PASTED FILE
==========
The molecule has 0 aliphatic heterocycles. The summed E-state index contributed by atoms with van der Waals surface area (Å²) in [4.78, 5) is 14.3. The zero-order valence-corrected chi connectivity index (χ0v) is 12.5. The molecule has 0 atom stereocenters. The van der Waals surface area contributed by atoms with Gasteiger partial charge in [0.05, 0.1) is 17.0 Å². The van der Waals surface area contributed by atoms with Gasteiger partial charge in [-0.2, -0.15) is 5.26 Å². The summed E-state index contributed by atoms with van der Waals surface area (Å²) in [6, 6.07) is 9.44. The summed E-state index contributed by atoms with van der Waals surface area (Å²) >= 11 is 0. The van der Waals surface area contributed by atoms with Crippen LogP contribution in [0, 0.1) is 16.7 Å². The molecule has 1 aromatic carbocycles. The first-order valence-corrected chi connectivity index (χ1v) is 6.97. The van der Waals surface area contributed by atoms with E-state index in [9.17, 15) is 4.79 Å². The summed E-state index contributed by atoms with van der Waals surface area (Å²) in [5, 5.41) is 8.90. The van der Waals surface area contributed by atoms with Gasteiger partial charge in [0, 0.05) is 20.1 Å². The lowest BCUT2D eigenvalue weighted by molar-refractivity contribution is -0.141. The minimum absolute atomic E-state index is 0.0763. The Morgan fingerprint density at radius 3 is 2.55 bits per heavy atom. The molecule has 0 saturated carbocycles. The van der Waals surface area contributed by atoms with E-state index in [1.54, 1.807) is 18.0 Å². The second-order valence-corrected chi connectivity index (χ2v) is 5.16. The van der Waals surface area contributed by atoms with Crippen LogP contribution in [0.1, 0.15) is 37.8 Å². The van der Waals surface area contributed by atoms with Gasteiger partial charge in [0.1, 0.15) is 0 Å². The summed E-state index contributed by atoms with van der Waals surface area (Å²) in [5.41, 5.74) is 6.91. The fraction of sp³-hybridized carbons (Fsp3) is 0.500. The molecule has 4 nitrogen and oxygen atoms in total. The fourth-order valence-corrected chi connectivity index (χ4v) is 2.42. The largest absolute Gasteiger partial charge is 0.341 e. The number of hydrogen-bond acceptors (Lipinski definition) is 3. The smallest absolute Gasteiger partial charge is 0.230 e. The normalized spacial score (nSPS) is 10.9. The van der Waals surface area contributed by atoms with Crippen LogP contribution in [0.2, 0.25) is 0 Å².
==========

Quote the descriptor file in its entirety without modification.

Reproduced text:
The molecule has 0 aliphatic heterocycles. The summed E-state index contributed by atoms with van der Waals surface area (Å²) in [4.78, 5) is 14.3. The zero-order valence-corrected chi connectivity index (χ0v) is 12.5. The molecule has 0 atom stereocenters. The van der Waals surface area contributed by atoms with Gasteiger partial charge in [0.05, 0.1) is 17.0 Å². The van der Waals surface area contributed by atoms with Gasteiger partial charge in [-0.2, -0.15) is 5.26 Å². The summed E-state index contributed by atoms with van der Waals surface area (Å²) in [6, 6.07) is 9.44. The summed E-state index contributed by atoms with van der Waals surface area (Å²) >= 11 is 0. The van der Waals surface area contributed by atoms with Crippen LogP contribution in [0, 0.1) is 16.7 Å². The molecule has 1 aromatic carbocycles. The first-order valence-corrected chi connectivity index (χ1v) is 6.97. The van der Waals surface area contributed by atoms with E-state index in [9.17, 15) is 4.79 Å². The summed E-state index contributed by atoms with van der Waals surface area (Å²) in [5, 5.41) is 8.90. The van der Waals surface area contributed by atoms with Gasteiger partial charge in [0, 0.05) is 20.1 Å². The lowest BCUT2D eigenvalue weighted by molar-refractivity contribution is -0.141. The minimum absolute atomic E-state index is 0.0763. The Morgan fingerprint density at radius 3 is 2.55 bits per heavy atom. The molecule has 0 saturated carbocycles. The van der Waals surface area contributed by atoms with E-state index in [1.54, 1.807) is 18.0 Å². The second-order valence-corrected chi connectivity index (χ2v) is 5.16. The van der Waals surface area contributed by atoms with Crippen LogP contribution in [0.1, 0.15) is 37.8 Å². The van der Waals surface area contributed by atoms with Gasteiger partial charge in [0.1, 0.15) is 0 Å². The summed E-state index contributed by atoms with van der Waals surface area (Å²) in [5.41, 5.74) is 6.91. The fraction of sp³-hybridized carbons (Fsp3) is 0.500. The molecule has 4 nitrogen and oxygen atoms in total. The fourth-order valence-corrected chi connectivity index (χ4v) is 2.42. The largest absolute Gasteiger partial charge is 0.341 e. The number of hydrogen-bond acceptors (Lipinski definition) is 3. The smallest absolute Gasteiger partial charge is 0.230 e. The normalized spacial score (nSPS) is 10.9. The van der Waals surface area contributed by atoms with Crippen LogP contribution in [0.2, 0.25) is 0 Å².